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South Carolina overpowers UConn 64-49 for NCAA championship at Target Center


Less than a minute remained when South Carolina coach Dawn Staley emptied her bench.

The fans behind them roared as players came off the Target Center court. Some players hugged each other. After playing the game of her life, Destanni Henderson jumped into the arms of assistant coach Fred Chmiel.

Afterward? They jumped, screamed, danced at midcourt as the confetti fell and the nets were cut down. Sunday night, the Gamecocks started the women’s basketball national championship game with a punch to the gut and ended it with a combination, leading wire-to-wire in a 64-49 victory over Connecticut in front of an announced 18,304 fans.

“UConn is not only a great team, it has a great tradition,” Staley said as her players rejoiced around her, after she became the first Black coach to win two Division I titles. “But it was divine order for us to be champions today. We weren’t going to be denied.”

No. They were a force to be reckoned with. From the start, until the end of their second national title, joining the one won in 2017. If last year’s image of the team was star forward Aliyah Boston devastated after a missed last-second shot failed to fall, this time it was of Boston, named the Final Four’s Most Outstanding Player, thrilled and smiling.

“Honestly, I’ve been thinking about it since last season,” Boston said after recording 11 points and 16 rebounds Sunday. “Because everyone had a picture of me crying. But today we’re national champions.”

Like this game, the Gamecocks (35-2) were the wire-to-wire No. 1-ranked team in the nation all season. They beat UConn for the second time this season Sunday, this time using their strength and aggressiveness.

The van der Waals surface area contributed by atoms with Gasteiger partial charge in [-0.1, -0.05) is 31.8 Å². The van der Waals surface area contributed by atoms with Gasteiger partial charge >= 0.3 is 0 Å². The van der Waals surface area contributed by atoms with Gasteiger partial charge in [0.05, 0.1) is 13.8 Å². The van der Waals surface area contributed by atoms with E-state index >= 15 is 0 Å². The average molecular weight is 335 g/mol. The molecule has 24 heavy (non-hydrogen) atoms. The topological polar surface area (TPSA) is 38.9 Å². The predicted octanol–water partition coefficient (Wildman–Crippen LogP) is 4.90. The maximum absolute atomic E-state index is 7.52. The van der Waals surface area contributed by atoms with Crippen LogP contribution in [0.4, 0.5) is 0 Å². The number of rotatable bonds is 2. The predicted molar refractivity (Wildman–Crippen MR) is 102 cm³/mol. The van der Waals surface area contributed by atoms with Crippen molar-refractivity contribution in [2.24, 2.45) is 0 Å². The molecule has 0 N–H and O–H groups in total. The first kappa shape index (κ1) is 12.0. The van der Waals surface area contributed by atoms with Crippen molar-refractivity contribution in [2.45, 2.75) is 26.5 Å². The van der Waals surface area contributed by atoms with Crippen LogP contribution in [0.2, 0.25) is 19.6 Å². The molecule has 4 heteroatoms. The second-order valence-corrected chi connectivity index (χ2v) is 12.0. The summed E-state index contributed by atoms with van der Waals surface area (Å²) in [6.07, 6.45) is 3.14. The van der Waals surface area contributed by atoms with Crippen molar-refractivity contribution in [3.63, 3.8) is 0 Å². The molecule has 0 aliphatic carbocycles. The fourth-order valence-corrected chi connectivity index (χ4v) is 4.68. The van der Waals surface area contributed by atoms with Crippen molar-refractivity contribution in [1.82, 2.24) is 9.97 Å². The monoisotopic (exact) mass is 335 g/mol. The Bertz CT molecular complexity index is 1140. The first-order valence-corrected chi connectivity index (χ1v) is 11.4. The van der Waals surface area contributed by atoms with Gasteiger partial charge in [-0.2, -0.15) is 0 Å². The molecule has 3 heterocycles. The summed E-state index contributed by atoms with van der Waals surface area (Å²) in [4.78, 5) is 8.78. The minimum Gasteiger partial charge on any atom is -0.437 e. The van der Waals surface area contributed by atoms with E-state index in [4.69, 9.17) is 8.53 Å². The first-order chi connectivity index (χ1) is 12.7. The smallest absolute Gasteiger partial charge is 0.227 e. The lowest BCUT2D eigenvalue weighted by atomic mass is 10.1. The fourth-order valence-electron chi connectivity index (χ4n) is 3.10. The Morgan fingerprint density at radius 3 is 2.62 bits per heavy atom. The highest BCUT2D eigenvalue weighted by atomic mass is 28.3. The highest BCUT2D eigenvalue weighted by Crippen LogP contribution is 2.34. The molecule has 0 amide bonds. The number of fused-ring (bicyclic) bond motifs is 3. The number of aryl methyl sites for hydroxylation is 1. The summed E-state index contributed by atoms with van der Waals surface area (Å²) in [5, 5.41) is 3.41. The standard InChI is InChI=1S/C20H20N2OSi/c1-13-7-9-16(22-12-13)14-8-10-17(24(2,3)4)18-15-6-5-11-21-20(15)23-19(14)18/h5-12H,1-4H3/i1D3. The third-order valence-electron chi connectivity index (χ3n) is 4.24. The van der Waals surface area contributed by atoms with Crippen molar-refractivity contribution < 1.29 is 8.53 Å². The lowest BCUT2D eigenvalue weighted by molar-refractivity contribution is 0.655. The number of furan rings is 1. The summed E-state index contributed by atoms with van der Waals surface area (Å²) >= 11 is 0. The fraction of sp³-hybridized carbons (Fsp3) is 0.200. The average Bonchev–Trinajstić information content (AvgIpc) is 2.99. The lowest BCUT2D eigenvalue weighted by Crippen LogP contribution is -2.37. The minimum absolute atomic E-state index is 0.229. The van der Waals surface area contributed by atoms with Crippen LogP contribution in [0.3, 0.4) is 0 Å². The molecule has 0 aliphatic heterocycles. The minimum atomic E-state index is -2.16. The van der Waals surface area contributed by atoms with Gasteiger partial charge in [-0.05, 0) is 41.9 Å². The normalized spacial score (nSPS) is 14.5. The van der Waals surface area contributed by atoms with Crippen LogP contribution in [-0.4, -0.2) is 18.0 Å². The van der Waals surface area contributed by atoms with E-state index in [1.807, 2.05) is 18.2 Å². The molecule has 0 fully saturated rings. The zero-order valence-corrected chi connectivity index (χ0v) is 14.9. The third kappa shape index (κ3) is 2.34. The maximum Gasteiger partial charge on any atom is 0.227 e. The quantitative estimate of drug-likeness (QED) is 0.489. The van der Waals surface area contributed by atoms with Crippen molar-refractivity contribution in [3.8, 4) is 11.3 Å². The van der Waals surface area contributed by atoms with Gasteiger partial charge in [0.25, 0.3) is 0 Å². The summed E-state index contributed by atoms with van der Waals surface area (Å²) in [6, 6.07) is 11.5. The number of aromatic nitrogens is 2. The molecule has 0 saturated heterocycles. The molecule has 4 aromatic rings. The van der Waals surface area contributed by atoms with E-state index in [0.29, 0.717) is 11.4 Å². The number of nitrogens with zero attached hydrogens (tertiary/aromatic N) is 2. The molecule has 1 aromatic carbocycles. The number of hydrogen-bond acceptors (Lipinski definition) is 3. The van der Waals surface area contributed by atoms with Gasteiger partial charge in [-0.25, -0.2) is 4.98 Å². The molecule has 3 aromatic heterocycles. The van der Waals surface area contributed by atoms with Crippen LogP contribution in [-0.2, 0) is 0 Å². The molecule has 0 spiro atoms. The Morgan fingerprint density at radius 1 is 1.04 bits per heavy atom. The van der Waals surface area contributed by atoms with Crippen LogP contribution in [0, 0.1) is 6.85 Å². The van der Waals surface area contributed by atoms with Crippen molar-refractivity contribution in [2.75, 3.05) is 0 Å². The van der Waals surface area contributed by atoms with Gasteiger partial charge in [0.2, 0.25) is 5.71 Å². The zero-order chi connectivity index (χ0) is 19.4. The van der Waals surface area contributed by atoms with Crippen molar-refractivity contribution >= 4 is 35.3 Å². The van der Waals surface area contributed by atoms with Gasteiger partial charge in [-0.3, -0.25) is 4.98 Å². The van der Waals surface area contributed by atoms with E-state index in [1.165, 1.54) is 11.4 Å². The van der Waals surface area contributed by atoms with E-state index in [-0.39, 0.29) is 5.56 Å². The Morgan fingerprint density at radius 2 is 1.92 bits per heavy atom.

BOXSCORE: South Carolina 64, Connecticut 49

In a game where both teams made 22 shots, South Carolina had an absurd 49-24 edge in rebounds, the second-biggest margin in the history of the championship game. Of those, 21 came on the offensive end, turned into 22 second-chance points. As Huskies coach Geno Auriemma — who lost his first title game in 12 tries — said afterward, that kind of edge leads to a lot of free throws, and it did, a 17-1 edge.

“I’m really proud of them,” Auriemma said of his team. “But tonight we weren’t good enough. We just weren’t good enough.”

The Gamecocks were expected to dominate inside, and they did. But on the perimeter? Henderson’s 26 points were a wonder, her defense on Connecticut’s Paige Bueckers a key. The former Hopkins standout, who didn’t score until the second quarter, struggled to find shots as Henderson, with help, hounded her. Bueckers finished with 14 points, the only Huskies player in double figures.

“My teammates put me in a good position to score,” Henderson said. “They found me on the perimeter. I just let it fly.”

The Gamecocks came out swinging. They led 17-4 seven-plus minutes in. They led 22-8 after a quarter, by 18 early in the second.

This much we can say for certain: The Huskies (30-6) can take a punch. They pulled within eight at the half. Down 16 in the third quarter, they were within seven when Aaliyah Edwards hit the first basket of the fourth quarter.

But Henderson scored the next four points, then soon had four more to put the lead at 16. It was the final blow.

“I told Dawn after the game they were the best team in the country all year,” Auriemma said. “They were No. 1 in November when we saw them in the Bahamas and they’re the best team in the country today.”

It wasn’t easy. Staley admitted she felt the pressure to win, it mounting as the season went on. She said she felt pressure, as a Black coach, to win a game most expected her to win.

Well, she did, even when UConn made a push.

“Our players were resilient,” she said. “We didn’t want to lose this so close to being national champions. They kicked it into another gear.”



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